Health care systems in U.S, Sweden, Canada, Great Britain and Japan - Essay Prowess

Health care systems in U.S, Sweden, Canada, Great Britain and Japan

Health care systems in U.S, Sweden, Canada, Great Britain and Japan

  

Health care systems in U.S, Sweden, Canada, Great Britain and Japan

Health care in the United States is in most cases provided by private sector firms. Most of the health care programs obtain their funds through Medicaid, Medicare, TRICARE, Veterans Health Administration and Children Insurance Program. The government provide health insurance for public service (Matcha, 2003).  However, healthcare in Sweden is decentralised and health care funds are primarily acquired from the government. It is managed as national, local and regional level (National Center for Health Statistics (US. 2014).  Ministry of health provides a supervisory role to the lower level as well as allocating grants.

In Great Britain, the health care is devolved system where the government and private sector funds the health care. National Health Service provided most of the health care in England which is publicly funded healthcare system. In addition, private sector is involved in payment of health insurance (Matcha, 2003). In japan, the government caters for 70 % of the healthcare services with the individuals accepting the responsibilities for 30% of the cost. The government offers medical services through universal health care insurance system to ensure equality of access to its citizens National Center for Health Statistics (US. (2014). Hospitals are managed by physicians who operate as non-profit organisations (Matcha, 2003). Profit corporations in healthcare are not allowed to operate in japan.

Health care system in Canada is publicly funded, which is mostly free at the point of use. Most health care services are provided by private entities (Kalleberg, 2011). The federal government sets the guidelines for territorial and provincial administration of health care. Besides, individual in Canada are provided with preventative care and medical treatment (Matcha, 2003). All citizens qualify for the health coverage regardless of medical history, standard of living and personal income.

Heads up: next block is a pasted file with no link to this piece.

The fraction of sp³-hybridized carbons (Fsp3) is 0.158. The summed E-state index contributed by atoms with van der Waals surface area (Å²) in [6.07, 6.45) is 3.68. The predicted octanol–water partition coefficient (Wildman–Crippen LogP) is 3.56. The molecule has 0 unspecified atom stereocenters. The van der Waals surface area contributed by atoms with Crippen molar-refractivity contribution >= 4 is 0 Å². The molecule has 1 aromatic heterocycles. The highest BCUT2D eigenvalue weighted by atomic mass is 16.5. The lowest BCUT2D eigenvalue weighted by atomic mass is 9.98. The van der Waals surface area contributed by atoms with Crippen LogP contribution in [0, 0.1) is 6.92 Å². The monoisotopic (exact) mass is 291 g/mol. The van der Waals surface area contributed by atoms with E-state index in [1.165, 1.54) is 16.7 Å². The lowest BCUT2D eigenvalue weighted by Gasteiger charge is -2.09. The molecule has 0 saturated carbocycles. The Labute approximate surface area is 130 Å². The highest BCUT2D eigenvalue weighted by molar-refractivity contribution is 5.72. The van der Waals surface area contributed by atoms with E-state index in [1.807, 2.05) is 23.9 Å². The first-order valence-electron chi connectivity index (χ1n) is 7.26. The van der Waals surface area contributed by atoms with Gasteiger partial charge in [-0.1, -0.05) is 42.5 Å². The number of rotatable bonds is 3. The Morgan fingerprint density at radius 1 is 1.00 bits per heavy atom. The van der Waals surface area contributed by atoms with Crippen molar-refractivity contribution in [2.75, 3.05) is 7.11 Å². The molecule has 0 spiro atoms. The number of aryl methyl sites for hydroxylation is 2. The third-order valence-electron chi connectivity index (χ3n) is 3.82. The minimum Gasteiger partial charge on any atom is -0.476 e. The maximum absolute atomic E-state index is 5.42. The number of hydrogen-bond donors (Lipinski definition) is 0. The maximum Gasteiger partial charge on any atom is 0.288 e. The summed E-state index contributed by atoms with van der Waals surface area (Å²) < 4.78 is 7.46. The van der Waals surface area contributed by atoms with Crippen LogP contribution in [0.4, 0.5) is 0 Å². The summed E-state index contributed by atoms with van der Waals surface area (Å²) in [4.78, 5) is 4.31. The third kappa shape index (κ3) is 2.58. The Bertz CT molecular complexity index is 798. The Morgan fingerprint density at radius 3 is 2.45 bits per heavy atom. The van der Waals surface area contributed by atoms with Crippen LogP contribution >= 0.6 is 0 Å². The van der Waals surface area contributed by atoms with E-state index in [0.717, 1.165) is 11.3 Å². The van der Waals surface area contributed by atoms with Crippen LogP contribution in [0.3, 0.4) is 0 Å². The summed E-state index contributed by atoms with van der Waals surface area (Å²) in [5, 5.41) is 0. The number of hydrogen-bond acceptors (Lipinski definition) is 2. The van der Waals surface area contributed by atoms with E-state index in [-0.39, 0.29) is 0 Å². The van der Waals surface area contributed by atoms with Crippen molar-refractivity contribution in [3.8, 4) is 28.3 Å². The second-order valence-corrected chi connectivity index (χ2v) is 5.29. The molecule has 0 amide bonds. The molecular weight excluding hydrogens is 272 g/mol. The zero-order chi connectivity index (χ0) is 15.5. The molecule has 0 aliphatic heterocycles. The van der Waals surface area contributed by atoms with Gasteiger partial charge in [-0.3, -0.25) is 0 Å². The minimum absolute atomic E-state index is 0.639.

I think japan has the best health care system because its health services as easily accessible since the government subsidize the cost. Moreover, Japan has the highest life expectancy in the worldwide owing to its health care system.

The United States have not adopted a national health care system like most the countries. The government still finances health care but private sectors are responsible for delivery of the health services (Kalleberg, 2011). The government uses this system because it relies on individual responsibility and commitment in accord with the principle of market justice (Matcha, 2003). This principle view health care as an economic good.  Therefore, rationing depends on the ability of the individual to pay as well as individual responsibility of health.

In addition, market-oriented society supports private rather than governments efforts to solve the social problems in health care (Sommeiller, & Price, 2014). Moreover, through the nation’s culture of capitalism, self-reliance and individual responsibility private health care thrives well in United States. Therefore, health care is viewed as a business just like any other economic goods.

Work place problems

After the great recession in America, the largest employment growth has been experienced from low wage positions. Social security reports on wages indicate that the per capita wage for America is $ 26, 000. Moreover, income inequalities are at the peak since the years prior to Great Depression in United States (Kalleberg, 2011). Therefore, McJobs have dominated in the top 10 occupation field. This is characterised by hard labour coupled with low wages. Cashier, retail sales and food preparation are the most common jobs in the country which are lowing paying jobs. Reports indicate that since the end of great recession, more than 58 % of jobs created have been McJobs.

Unemployment

Unemployment has become the biggest problem in United States according to Gallup poll. The reports show that more than 23 % of the citizens now consider unemployment as the most serious problem facing the country (Kalleberg, 2011). The number of people who believe unemployment is a serious problem has been increasing since in January 2012, only 16 % said the same. In America only 63 % of working-age are employed or are actively looking for a job. This represents the lowest share of labour force in the U.S since 1978 (Sommeiller, & Price, 2014). Moreover, the current unemployment rate which stands at 6.1 % represents the large part of long-term unemployed giving up on looking for jobs. This is due to the fact that the economy is still weak to generate enough jobs for the rising population.

References

Matcha, D. (2003). Health Care Systems of the Developed World: How the United States’ System Remains an Outlier (1st ed.). New York: Greenwood Publishing Group.

Kalleberg, A. L. (2011). Good jobs, bad jobs: The rise of polarized and precarious employment systems in the United States, 1970s-2000s. Russell Sage Foundation.

Sommeiller, E., & Price, M. (2014). The Increasingly Unequal States of America.

National Center for Health Statistics (US. (2014). Health, United States, 2013: With Special Feature on Prescription Drugs.

  
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